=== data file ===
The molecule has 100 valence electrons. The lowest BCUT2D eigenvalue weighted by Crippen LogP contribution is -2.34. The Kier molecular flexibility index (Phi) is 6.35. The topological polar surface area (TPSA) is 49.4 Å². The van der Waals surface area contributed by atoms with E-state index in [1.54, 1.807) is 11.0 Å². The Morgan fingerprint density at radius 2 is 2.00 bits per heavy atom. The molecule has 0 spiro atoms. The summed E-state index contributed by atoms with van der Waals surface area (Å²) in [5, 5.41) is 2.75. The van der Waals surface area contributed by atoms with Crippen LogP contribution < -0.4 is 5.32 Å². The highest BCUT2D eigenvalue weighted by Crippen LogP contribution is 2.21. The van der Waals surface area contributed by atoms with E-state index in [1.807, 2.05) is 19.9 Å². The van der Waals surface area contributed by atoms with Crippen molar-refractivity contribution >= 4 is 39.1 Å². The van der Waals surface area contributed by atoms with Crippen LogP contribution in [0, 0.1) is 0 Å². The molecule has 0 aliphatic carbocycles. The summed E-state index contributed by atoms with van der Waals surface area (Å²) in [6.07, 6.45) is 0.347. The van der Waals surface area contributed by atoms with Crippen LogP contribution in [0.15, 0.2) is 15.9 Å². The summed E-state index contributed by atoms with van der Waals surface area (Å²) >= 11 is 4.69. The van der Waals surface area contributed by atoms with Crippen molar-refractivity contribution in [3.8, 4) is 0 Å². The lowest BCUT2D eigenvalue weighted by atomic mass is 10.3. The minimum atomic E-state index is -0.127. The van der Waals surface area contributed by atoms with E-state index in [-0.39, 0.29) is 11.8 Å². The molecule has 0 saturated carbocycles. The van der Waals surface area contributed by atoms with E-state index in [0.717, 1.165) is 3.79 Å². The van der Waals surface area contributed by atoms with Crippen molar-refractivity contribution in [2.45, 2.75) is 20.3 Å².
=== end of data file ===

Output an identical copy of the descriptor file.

The molecule has 100 valence electrons. The lowest BCUT2D eigenvalue weighted by Crippen LogP contribution is -2.34. The Kier molecular flexibility index (Phi) is 6.35. The topological polar surface area (TPSA) is 49.4 Å². The van der Waals surface area contributed by atoms with E-state index in [1.54, 1.807) is 11.0 Å². The Morgan fingerprint density at radius 2 is 2.00 bits per heavy atom. The molecule has 0 spiro atoms. The summed E-state index contributed by atoms with van der Waals surface area (Å²) in [5, 5.41) is 2.75. The van der Waals surface area contributed by atoms with Crippen LogP contribution < -0.4 is 5.32 Å². The highest BCUT2D eigenvalue weighted by Crippen LogP contribution is 2.21. The van der Waals surface area contributed by atoms with E-state index in [1.807, 2.05) is 19.9 Å². The van der Waals surface area contributed by atoms with Crippen molar-refractivity contribution >= 4 is 39.1 Å². The van der Waals surface area contributed by atoms with Crippen LogP contribution in [0, 0.1) is 0 Å². The molecule has 0 aliphatic carbocycles. The summed E-state index contributed by atoms with van der Waals surface area (Å²) in [6.07, 6.45) is 0.347. The van der Waals surface area contributed by atoms with Crippen LogP contribution in [0.15, 0.2) is 15.9 Å². The summed E-state index contributed by atoms with van der Waals surface area (Å²) >= 11 is 4.69. The van der Waals surface area contributed by atoms with Crippen molar-refractivity contribution in [3.8, 4) is 0 Å². The lowest BCUT2D eigenvalue weighted by atomic mass is 10.3. The minimum atomic E-state index is -0.127. The van der Waals surface area contributed by atoms with E-state index in [-0.39, 0.29) is 11.8 Å². The molecule has 0 saturated carbocycles. The van der Waals surface area contributed by atoms with E-state index in [0.717, 1.165) is 3.79 Å². The van der Waals surface area contributed by atoms with Crippen molar-refractivity contribution in [2.45, 2.75) is 20.3 Å².